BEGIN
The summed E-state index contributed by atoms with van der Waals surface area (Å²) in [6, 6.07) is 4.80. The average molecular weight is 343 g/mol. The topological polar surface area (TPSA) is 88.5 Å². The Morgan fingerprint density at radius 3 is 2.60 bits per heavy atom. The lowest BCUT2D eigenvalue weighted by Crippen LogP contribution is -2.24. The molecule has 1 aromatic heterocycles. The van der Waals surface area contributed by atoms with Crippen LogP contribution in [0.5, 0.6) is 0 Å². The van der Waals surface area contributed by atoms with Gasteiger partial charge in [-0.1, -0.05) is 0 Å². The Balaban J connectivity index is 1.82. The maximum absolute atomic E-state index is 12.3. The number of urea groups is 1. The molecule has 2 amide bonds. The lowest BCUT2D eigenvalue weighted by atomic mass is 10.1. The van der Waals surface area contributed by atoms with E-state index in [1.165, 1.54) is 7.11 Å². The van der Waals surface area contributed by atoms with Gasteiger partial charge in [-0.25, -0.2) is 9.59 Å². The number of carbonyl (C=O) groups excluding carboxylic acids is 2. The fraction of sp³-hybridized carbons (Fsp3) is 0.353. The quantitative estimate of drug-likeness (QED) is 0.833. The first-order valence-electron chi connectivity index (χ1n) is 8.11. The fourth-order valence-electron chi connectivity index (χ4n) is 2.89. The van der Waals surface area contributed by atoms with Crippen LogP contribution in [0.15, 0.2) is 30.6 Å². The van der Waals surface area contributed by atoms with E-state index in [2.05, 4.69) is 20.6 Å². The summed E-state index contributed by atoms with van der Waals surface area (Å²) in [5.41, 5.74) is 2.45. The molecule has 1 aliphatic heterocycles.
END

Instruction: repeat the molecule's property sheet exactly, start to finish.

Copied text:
The summed E-state index contributed by atoms with van der Waals surface area (Å²) in [6, 6.07) is 4.80. The average molecular weight is 343 g/mol. The topological polar surface area (TPSA) is 88.5 Å². The Morgan fingerprint density at radius 3 is 2.60 bits per heavy atom. The lowest BCUT2D eigenvalue weighted by Crippen LogP contribution is -2.24. The molecule has 1 aromatic heterocycles. The van der Waals surface area contributed by atoms with Crippen LogP contribution in [0.5, 0.6) is 0 Å². The van der Waals surface area contributed by atoms with Gasteiger partial charge in [-0.1, -0.05) is 0 Å². The Balaban J connectivity index is 1.82. The maximum absolute atomic E-state index is 12.3. The number of urea groups is 1. The molecule has 2 amide bonds. The lowest BCUT2D eigenvalue weighted by atomic mass is 10.1. The van der Waals surface area contributed by atoms with E-state index in [1.165, 1.54) is 7.11 Å². The van der Waals surface area contributed by atoms with Gasteiger partial charge in [-0.25, -0.2) is 9.59 Å². The number of carbonyl (C=O) groups excluding carboxylic acids is 2. The fraction of sp³-hybridized carbons (Fsp3) is 0.353. The quantitative estimate of drug-likeness (QED) is 0.833. The first-order valence-electron chi connectivity index (χ1n) is 8.11. The fourth-order valence-electron chi connectivity index (χ4n) is 2.89. The van der Waals surface area contributed by atoms with Crippen LogP contribution in [0.15, 0.2) is 30.6 Å². The van der Waals surface area contributed by atoms with E-state index in [2.05, 4.69) is 20.6 Å². The summed E-state index contributed by atoms with van der Waals surface area (Å²) in [5.41, 5.74) is 2.45. The molecule has 1 aliphatic heterocycles.